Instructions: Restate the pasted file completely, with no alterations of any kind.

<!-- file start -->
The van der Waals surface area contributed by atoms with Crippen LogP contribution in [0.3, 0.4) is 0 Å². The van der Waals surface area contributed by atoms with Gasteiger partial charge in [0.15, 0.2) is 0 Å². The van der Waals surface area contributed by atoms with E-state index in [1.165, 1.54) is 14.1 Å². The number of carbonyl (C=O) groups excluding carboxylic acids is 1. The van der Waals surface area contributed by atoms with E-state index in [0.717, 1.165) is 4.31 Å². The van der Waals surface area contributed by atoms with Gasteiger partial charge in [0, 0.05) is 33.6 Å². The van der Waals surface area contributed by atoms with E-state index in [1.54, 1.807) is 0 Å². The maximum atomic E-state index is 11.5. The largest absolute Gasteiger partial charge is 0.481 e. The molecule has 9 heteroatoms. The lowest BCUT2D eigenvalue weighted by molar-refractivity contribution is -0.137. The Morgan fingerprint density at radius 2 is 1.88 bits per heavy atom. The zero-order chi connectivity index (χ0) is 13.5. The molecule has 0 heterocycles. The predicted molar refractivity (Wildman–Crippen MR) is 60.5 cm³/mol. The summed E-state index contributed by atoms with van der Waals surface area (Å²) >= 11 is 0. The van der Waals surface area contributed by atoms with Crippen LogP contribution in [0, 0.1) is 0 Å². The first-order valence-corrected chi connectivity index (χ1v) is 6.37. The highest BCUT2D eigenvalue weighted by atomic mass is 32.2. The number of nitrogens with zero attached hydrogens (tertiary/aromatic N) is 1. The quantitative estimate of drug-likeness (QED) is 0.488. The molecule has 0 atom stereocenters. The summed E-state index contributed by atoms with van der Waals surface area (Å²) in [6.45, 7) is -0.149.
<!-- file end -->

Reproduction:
The van der Waals surface area contributed by atoms with Crippen LogP contribution in [0.3, 0.4) is 0 Å². The van der Waals surface area contributed by atoms with Gasteiger partial charge in [0.15, 0.2) is 0 Å². The van der Waals surface area contributed by atoms with E-state index in [1.165, 1.54) is 14.1 Å². The number of carbonyl (C=O) groups excluding carboxylic acids is 1. The van der Waals surface area contributed by atoms with E-state index in [0.717, 1.165) is 4.31 Å². The van der Waals surface area contributed by atoms with Gasteiger partial charge in [0, 0.05) is 33.6 Å². The van der Waals surface area contributed by atoms with E-state index in [1.54, 1.807) is 0 Å². The maximum atomic E-state index is 11.5. The largest absolute Gasteiger partial charge is 0.481 e. The molecule has 9 heteroatoms. The lowest BCUT2D eigenvalue weighted by molar-refractivity contribution is -0.137. The Morgan fingerprint density at radius 2 is 1.88 bits per heavy atom. The zero-order chi connectivity index (χ0) is 13.5. The molecule has 0 heterocycles. The predicted molar refractivity (Wildman–Crippen MR) is 60.5 cm³/mol. The summed E-state index contributed by atoms with van der Waals surface area (Å²) >= 11 is 0. The van der Waals surface area contributed by atoms with Crippen LogP contribution in [0, 0.1) is 0 Å². The first-order valence-corrected chi connectivity index (χ1v) is 6.37. The highest BCUT2D eigenvalue weighted by atomic mass is 32.2. The number of nitrogens with zero attached hydrogens (tertiary/aromatic N) is 1. The quantitative estimate of drug-likeness (QED) is 0.488. The molecule has 0 atom stereocenters. The summed E-state index contributed by atoms with van der Waals surface area (Å²) in [6.45, 7) is -0.149.